The death toll from the world's worst-ever Ebola outbreak in West Africa has risen to 603 since February, with at least 68 deaths reported from three countries in the region in the past week alone, the World Health Organization said on Tuesday.
The WHO said there were 85 new cases between July 8 and 12, highlighting continued high levels of transmission. International and local medics were struggling to get access to communities, as many residents feared outsiders were spreading rather than fighting Ebola.
"It's very difficult for us to get into communities where there is hostility to outsiders," WHO spokesman Dan Epstein said at a media briefing in Geneva. "We still face rumors, and suspicion and hostility … People are isolated, they're afraid, they're scared."
Sierra Leone recorded the highest number of the latest deaths, which include confirmed, probable and suspected cases of Ebola, with 52. Liberia reported 13 and Guinea three, according to the WHO figures.
Ebola, one of the world’s deadliest diseases, is marked by vomiting, diarrhea and hemorrhagic fever that can cause its victims to bleed from the ears and nose. It was first detected in what was then Zaire, now the Democratic Republic of the Congo, in the mid-1970s. Spread through contact with blood and body fluids of infected people or animals, the virus kills up to 90 percent of those infected.
It has reached the capitals of all three countries in this outbreak, which is now the largest on record.
The key to halting Ebola is isolating the sick, but fear and panic have sent some patients into hiding, complicating efforts to stop its spread. Epstein said the main focus in the three countries is tracing people who have been exposed to others with Ebola and monitoring them for the 21-day incubation period to see if they are infected, but he added it would probably be “several months before we are able to get a grip on this epidemic.”
This Ebola virus is a new strain and did not spread to West Africa from previous outbreaks in Uganda and Congo, researchers say. Many believe it is linked to the human consumption of bats carrying the virus. Many of those who have fallen ill in the current outbreak are family members of victims and the health workers who treated them.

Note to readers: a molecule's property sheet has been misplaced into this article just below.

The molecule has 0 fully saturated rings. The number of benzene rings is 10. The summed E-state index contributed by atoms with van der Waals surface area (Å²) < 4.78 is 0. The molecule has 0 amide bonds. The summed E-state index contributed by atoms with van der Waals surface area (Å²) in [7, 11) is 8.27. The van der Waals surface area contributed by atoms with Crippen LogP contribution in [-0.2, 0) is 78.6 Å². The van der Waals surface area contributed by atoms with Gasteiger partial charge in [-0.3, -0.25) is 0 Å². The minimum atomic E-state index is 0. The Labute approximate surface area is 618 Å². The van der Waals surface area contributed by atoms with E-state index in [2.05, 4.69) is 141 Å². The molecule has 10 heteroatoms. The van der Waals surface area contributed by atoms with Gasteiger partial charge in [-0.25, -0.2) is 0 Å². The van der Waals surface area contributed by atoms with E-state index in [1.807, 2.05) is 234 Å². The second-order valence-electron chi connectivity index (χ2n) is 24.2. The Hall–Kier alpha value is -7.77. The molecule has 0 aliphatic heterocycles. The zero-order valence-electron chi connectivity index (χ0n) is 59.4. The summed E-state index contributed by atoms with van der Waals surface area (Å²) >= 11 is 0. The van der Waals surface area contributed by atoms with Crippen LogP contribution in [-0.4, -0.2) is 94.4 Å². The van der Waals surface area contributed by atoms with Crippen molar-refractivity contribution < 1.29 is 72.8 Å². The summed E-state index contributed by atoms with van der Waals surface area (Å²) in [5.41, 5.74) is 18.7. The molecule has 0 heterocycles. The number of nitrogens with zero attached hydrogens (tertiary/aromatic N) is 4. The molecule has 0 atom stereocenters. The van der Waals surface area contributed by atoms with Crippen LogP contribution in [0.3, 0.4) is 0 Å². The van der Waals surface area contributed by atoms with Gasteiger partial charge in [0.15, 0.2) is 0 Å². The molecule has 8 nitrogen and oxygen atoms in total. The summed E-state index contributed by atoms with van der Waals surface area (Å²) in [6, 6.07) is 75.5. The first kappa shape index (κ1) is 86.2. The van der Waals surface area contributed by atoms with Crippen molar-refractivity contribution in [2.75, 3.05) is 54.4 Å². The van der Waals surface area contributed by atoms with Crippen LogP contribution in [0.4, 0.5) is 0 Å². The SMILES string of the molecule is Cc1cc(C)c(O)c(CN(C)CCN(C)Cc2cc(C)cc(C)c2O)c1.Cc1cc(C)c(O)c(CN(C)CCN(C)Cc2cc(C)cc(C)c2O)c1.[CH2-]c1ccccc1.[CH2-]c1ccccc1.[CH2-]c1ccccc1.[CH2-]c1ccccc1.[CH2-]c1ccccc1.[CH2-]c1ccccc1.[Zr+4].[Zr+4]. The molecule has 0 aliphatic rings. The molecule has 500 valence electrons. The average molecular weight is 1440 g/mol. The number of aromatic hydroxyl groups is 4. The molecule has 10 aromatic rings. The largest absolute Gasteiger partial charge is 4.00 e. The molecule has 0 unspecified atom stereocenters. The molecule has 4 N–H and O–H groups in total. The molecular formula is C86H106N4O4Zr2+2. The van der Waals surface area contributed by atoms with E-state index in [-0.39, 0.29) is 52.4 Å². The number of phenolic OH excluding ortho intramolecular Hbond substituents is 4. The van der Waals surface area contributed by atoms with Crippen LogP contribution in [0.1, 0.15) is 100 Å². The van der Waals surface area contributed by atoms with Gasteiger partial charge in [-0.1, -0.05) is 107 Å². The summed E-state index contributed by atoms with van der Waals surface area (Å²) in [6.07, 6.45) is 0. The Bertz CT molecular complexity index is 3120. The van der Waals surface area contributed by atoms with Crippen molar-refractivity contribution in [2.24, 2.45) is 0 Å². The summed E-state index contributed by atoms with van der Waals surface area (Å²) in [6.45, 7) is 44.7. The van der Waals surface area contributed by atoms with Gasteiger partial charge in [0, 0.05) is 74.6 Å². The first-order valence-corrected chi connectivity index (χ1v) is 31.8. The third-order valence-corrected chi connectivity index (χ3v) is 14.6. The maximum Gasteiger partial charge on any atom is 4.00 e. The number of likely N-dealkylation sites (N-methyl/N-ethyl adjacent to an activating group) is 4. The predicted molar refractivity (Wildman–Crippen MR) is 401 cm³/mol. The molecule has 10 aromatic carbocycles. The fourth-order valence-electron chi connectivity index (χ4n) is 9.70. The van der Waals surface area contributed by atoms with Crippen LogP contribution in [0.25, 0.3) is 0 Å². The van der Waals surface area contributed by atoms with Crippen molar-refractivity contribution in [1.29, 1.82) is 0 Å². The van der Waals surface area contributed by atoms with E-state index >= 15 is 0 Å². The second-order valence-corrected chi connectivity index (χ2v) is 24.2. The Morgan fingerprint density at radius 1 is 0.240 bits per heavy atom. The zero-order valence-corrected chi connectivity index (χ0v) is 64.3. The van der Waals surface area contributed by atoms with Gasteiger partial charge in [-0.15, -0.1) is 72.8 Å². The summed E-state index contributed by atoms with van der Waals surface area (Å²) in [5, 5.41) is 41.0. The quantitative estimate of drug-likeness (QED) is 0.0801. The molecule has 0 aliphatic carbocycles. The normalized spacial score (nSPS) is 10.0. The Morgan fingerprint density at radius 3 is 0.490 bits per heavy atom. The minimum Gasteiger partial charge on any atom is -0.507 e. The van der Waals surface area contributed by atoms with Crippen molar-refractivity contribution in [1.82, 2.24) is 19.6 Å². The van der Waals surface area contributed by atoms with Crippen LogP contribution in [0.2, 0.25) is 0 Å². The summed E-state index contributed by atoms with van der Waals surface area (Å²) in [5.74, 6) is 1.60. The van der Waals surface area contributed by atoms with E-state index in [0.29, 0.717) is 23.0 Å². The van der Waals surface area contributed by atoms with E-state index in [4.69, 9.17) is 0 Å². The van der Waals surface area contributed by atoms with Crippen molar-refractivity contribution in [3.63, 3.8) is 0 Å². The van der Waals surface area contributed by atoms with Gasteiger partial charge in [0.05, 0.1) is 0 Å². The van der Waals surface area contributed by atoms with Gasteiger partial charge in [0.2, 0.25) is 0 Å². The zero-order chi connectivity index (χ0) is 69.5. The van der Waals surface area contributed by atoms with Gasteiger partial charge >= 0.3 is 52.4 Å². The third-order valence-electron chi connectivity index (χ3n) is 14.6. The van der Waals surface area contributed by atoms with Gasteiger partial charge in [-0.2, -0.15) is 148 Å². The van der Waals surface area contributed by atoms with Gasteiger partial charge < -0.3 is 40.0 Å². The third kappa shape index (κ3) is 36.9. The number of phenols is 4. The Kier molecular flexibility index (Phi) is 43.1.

Guinea first notified the WHO about the emergence of Ebola in March and, soon after, cases were reported in neighboring Liberia. Two months later, there were hopes that the outbreak was waning, but then people began falling ill in Sierra Leone.
Some desperate relatives have brought their loved ones to capital cities in search of better medical care, unknowingly spreading the deadly disease. Preachers are calling for divine intervention, and panicked residents in remote areas have on multiple occasions attacked the very health workers sent to help them.
In one town in Sierra Leone, residents partially burned down a treatment center over fears that the drugs given to victims were actually causing the disease. In Liberia, health workers have been chased away by armed gangs.
Doctors Without Borders says it fears the number of patients now being treated in Sierra Leone could be "just the tip of the iceberg." Nearly 40 cases were reported in a single village in the country's east.
There is no cure and no vaccine for Ebola, and those who have survived managed to do so only by receiving rehydration and other supportive treatment. Ebola's high fatality rate means many of those brought to health clinics have been merely kept as comfortable as possible in quarantine as they await death. As a result, some families have been afraid to take sick loved ones to the clinics.
"Let this warning go out: Anyone found or reported to be holding suspected Ebola cases in homes or prayer houses can be prosecuted under the law of Liberia," President Ellen Johnson Sirleaf stated recently.
Her comments came just days after Sierra Leone issued a similar warning, saying some patients had discharged themselves from the hospital and had gone into hiding.
At the airport in Guinea's capital, Conakry, departing passengers must undergo temperature screening, and those with a fever are pulled aside for further evaluation. Still, the stigma of Ebola follows Guineans well outside the region.
"The police treated us like we were aliens. They said they didn't want us in their country because of the disease affecting Guinea," says Tafsir Sow, a businessman who was briefly detained at the airport in Casablanca, Morocco, before continuing on to Paris. "I had tears in my eyes."
Still, WHO health officials are hopeful they will be able to get the situation under control in the next several weeks. A recent conference in the Ghanaian capital, Accra, brought together health authorities from across the affected areas, and the countries agreed on a common approach to fight Ebola.
"When you have it spread, of course it's moving in the wrong direction," said Dr. Keiji Fukuda, WHO's assistant director-general for health security and environment. "You want to see the number of infections going down. So we really have to redouble our efforts. But saying that it's out of control makes it sound like there are no solutions. This is a virus for which there are very clear solutions."